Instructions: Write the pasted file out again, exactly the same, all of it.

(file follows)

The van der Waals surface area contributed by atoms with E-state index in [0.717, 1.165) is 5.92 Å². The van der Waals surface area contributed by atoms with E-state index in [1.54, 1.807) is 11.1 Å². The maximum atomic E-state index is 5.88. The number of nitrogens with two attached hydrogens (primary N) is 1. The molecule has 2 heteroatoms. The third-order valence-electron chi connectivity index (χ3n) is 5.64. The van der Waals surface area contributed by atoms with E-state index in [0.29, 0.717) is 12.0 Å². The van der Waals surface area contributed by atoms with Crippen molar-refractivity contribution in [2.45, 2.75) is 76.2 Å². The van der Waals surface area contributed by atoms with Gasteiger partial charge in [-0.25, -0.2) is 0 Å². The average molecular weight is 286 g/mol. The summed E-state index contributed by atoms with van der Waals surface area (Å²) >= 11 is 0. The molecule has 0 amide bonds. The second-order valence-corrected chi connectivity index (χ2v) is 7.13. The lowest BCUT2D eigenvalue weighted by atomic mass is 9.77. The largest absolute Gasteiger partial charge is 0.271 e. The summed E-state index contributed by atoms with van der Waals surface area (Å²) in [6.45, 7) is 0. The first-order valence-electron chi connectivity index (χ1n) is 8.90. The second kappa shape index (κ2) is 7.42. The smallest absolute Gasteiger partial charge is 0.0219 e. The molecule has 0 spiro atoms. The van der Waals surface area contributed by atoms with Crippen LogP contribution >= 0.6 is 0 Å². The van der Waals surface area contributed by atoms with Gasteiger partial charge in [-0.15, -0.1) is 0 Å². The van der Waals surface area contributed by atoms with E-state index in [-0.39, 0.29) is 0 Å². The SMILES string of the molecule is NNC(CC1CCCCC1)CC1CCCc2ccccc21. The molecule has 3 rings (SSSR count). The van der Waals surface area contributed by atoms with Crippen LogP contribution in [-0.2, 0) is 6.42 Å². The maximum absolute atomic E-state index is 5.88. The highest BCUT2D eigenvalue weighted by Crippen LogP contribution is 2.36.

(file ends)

The van der Waals surface area contributed by atoms with E-state index in [0.717, 1.165) is 5.92 Å². The van der Waals surface area contributed by atoms with E-state index in [1.54, 1.807) is 11.1 Å². The maximum atomic E-state index is 5.88. The number of nitrogens with two attached hydrogens (primary N) is 1. The molecule has 2 heteroatoms. The third-order valence-electron chi connectivity index (χ3n) is 5.64. The van der Waals surface area contributed by atoms with E-state index in [0.29, 0.717) is 12.0 Å². The van der Waals surface area contributed by atoms with Crippen molar-refractivity contribution in [2.45, 2.75) is 76.2 Å². The van der Waals surface area contributed by atoms with Gasteiger partial charge in [-0.25, -0.2) is 0 Å². The average molecular weight is 286 g/mol. The summed E-state index contributed by atoms with van der Waals surface area (Å²) >= 11 is 0. The molecule has 0 amide bonds. The second-order valence-corrected chi connectivity index (χ2v) is 7.13. The lowest BCUT2D eigenvalue weighted by atomic mass is 9.77. The largest absolute Gasteiger partial charge is 0.271 e. The summed E-state index contributed by atoms with van der Waals surface area (Å²) in [6.45, 7) is 0. The first-order valence-electron chi connectivity index (χ1n) is 8.90. The second kappa shape index (κ2) is 7.42. The smallest absolute Gasteiger partial charge is 0.0219 e. The molecule has 0 spiro atoms. The van der Waals surface area contributed by atoms with Crippen LogP contribution >= 0.6 is 0 Å². The van der Waals surface area contributed by atoms with Gasteiger partial charge in [-0.15, -0.1) is 0 Å². The van der Waals surface area contributed by atoms with E-state index in [-0.39, 0.29) is 0 Å². The SMILES string of the molecule is NNC(CC1CCCCC1)CC1CCCc2ccccc21. The molecule has 3 rings (SSSR count). The van der Waals surface area contributed by atoms with Crippen LogP contribution in [-0.2, 0) is 6.42 Å². The maximum absolute atomic E-state index is 5.88. The highest BCUT2D eigenvalue weighted by Crippen LogP contribution is 2.36.